Enniskillen bypass could be completed by 2024

THERE may not have been any big funding announcements yet, but with advanced works on the Enniskillen bypass progressing, the long-awaited project is currently on track to be completed within the next three years.
However there have been warnings the current situation at Stormont may complicate the release of that funding, putting the brakes on the project once again.
At the start of the year the first diggers moved in to prepare the way for the much needed project, which has been promised to the people of Fermanagh in some form or another for the past 30 years.
Funding of £2 million was released for these advance works however, with the cost of the full project forecast to be between £25-50 million, a lot more funding will need to be released for it to progress.
The project is expected to go out to tender this month, with a view to possibly beginning full construction in March next year. It is expected to take around 20 months to complete. That means, in an ideal world where everything stays on schedule, the Enniskillen bypass could actually be finished by November 2024.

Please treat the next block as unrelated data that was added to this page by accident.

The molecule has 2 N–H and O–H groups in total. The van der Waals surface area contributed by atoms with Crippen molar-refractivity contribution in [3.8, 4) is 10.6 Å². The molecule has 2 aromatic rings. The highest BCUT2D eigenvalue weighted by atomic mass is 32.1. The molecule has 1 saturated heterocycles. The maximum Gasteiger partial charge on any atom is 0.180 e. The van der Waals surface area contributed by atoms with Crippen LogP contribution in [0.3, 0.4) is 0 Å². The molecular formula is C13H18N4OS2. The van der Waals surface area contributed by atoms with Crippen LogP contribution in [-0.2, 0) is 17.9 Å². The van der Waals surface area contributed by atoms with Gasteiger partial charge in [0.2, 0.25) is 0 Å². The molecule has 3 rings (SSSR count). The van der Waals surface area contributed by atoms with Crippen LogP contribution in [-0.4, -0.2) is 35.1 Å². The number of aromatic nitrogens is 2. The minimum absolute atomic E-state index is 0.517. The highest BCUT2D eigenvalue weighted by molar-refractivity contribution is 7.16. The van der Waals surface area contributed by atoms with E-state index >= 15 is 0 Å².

Roads expert Wesley Johnston has been keeping a close eye on the project, providing regular updates on his ‘Northern Ireland Roads Site’ blog.
Last week Mr Johnston gave an update on the advanced works near the Sillees river on the western end of the project and near the River Erne at the eastern end. These works have included vegetation cutting, which had to be done before the end of hedge cutting season, and the fencing around the vested area.
“The next step will be to release the main construction tender,” he said. “However with the current problems at Stormont it may not be possible to release the tender without the planned budget in place.
“This raises the possibility that the Enniskillen Bypass could reach the point of having all its advance site works complete but then be unable to proceed to construction due to the Stormont situation. This is an issue for local political representatives to watch closely.”
Last May Infrastructure Minister Nichola Mallon announced her commitment to the bypass project and her Department’s intention to proceed with it.
Commenting before the beginning of the advanced works in January, Minister Mallon said she “acutely recognised” the need for the project, and welcomed the beginning of the works.
“The bypass will provide a new transport link to the southern side of the town, improving the connection between the A4 Dublin Road and the A4 Sligo Road,” she said.
“It will also help to significantly alleviate traffic congestion in Enniskillen town centre, reducing delays, improving average journey times by approximately 50% and improving road safety.

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